9 Things I Want High School Students Diagnosed With Crohn's to Know
To the high schooler recently diagnosed, I was once in your exact shoes. June 2013 I just finished up my freshman year of high school, but it was at that time that I was diagnosed with Crohn’s disease. I was scared, I didn’t know what to do next, and I felt alone, but through these past few years, it’s taught me so much. Here are just some of the things that I’ve learned since my Crohn’s diagnosis that I wish someone told me…
1. You are not alone.
I know, my guess is you’re tired of hearing this by now and you might doubt it. You probably feel like the weight of the world is on your shoulders and no one “gets it,” but the truth is, you have millions of people around the world who have your back who “get it.” We were at one point or another in a situation very similar to yours.
2. Ask for help.
As hard as it may be, once you take that initial step in asking someone for help, you’ll feel so much better. Find a teacher, school counselor, coach, music teacher… find someone you can trust and fall back on when you are overwhelmed. There’s a good chance you’ll miss some school and having someone who will always be there for you, who’s room or office is always available, will make this transition so much smoother. I would not be the person that I am today if it weren’t for some of the people in my life who I put my trust in when I was first diagnosed.
3. Your health comes before everything else.
You may not finish your homework from time to time, or have to be benched for a basketball game because you are too sick for practice, but trust me – it’s better that way. Take care of yourself first so you can get back to being the person you used to be. One game isn’t the end of the world, neither is one bad grade. I know it’s easier said than done, but soon you’ll realize it’s not worth pushing it to the extreme.
4. Get a 504 plan in place.
Ask your doctor about having a 504. This will cover any accommodations you may need in order for you to be the best student that you can possibly be. Not only will it put accommodations in place, but it will also help teachers understand what you need from them to help you succeed as a student. If you don’t feel comfortable talking to them one on one, send them an email or write a note letting them know what you need from them.
5. Form a relationship with your school nurse.
The school nurse will end up being your best friend when you’re in a flare. They will have your medications on hand, heating pads, a cot to sleep, and most importantly a private bathroom. Your health comes first and sometimes that means hanging out in the nurse’s office for a period or two. The nurse gets it, and she’s there to help you
6. Find a hobby.
Find something that will keep your mind off of your inflammatory bowel disease (IBD). Although some days you’re too sick to get out of bed, there will be plenty of days when you can be a “normal” teenager. Find something that you enjoy and that you are good at. Find something where you can have victories when this disease seems to constantly beat you down. For me, music was my escape. My voice lessons each week were my escape from reality; music consumed my life. Even when I was too sick to actually sing, I’d still go to my lesson. It was my safe place, my escape, a place where I could be myself, even when my Crohn’s got in the way.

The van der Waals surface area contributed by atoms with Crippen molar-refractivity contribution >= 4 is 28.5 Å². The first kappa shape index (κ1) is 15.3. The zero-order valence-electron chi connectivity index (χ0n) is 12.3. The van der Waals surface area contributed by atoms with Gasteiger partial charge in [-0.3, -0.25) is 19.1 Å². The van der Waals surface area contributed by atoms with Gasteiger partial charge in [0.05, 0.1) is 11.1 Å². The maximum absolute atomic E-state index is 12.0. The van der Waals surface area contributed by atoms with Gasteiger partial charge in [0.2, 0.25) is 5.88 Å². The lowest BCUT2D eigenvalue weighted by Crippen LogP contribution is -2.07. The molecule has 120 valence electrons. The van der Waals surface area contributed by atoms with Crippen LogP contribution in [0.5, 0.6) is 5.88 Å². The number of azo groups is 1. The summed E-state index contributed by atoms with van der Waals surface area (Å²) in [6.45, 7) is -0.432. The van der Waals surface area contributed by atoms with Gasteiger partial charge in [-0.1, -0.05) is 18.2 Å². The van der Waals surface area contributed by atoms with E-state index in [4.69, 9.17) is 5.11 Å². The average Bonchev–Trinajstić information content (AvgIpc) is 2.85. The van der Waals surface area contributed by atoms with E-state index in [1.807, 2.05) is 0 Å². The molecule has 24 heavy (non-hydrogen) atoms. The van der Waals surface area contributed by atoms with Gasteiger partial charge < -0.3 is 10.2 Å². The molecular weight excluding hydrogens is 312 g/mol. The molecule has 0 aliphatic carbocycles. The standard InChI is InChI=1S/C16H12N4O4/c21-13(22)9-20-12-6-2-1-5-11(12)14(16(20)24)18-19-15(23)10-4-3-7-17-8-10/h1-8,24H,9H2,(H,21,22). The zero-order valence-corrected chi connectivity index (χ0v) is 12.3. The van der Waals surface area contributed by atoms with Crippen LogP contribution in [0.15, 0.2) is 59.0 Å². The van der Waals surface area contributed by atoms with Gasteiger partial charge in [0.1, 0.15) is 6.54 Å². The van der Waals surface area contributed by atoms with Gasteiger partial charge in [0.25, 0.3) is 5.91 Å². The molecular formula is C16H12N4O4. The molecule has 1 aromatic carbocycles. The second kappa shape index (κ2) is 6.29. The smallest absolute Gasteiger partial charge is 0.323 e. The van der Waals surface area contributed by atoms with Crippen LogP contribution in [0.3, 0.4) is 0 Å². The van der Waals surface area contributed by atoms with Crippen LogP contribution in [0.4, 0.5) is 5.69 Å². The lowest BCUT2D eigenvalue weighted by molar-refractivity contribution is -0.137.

7. Don’t be afraid to cry.
Everyone needs to cry from time to time, even you. Life sucks when you have IBD and I get that. Don’t bottle everything up, or you’ll end up like me… losing it in the middle of NYC while waiting for a bus in the freezing cold, while your voice teacher is holding you and assuring you that it’s OK to cry (but that’s another story). It is OK to be scared and it’s OK to be frustrated, so cry. Cry in the shower, in the middle of your calculus final, or with a trusted friend at Starbucks. Just always know that things will get better and soon you’ll get back on track on this journey through life.
8. Speak Up.
Speak up for your health and for your personal well-being. When you go to a doctor’s appointment, make sure to tell your doctor everything… not your parents, you! This is a disease that you are living with, not your parents. You are the only person who truly knows how you are feeling. Along these same lines, if you don’t agree with your doctor let him or her know what you are thinking. My doctor told me I was in remission, but deep down I had a gut feeling that I wasn’t. One week later and I was admitted to the hospital in a full flare. Yes, medicine works wonders today, and the technology doctors use is amazing, but there are times that the blood work or scopes may miss something. Your gut feeling nine times out of 10 is the right feeling.
9. You’ve got this.
You so got this! Every day is another step closer to victory. Another step closer to being in remission. You have to fight for it, but you’ve got this. Every trip to the doctor, every surgery, the monthly blood work, the daily meds, and you’ve still got this. You are going to shine in this world because you’ve been faced with this challenge. Whatever life throws your way you can tackle. You are going to look back years from now and be thankful for this bump in the road. For the rest of our lives we’ll be fighting this disease, but for the rest of our lives, we’ll also be unstoppable.
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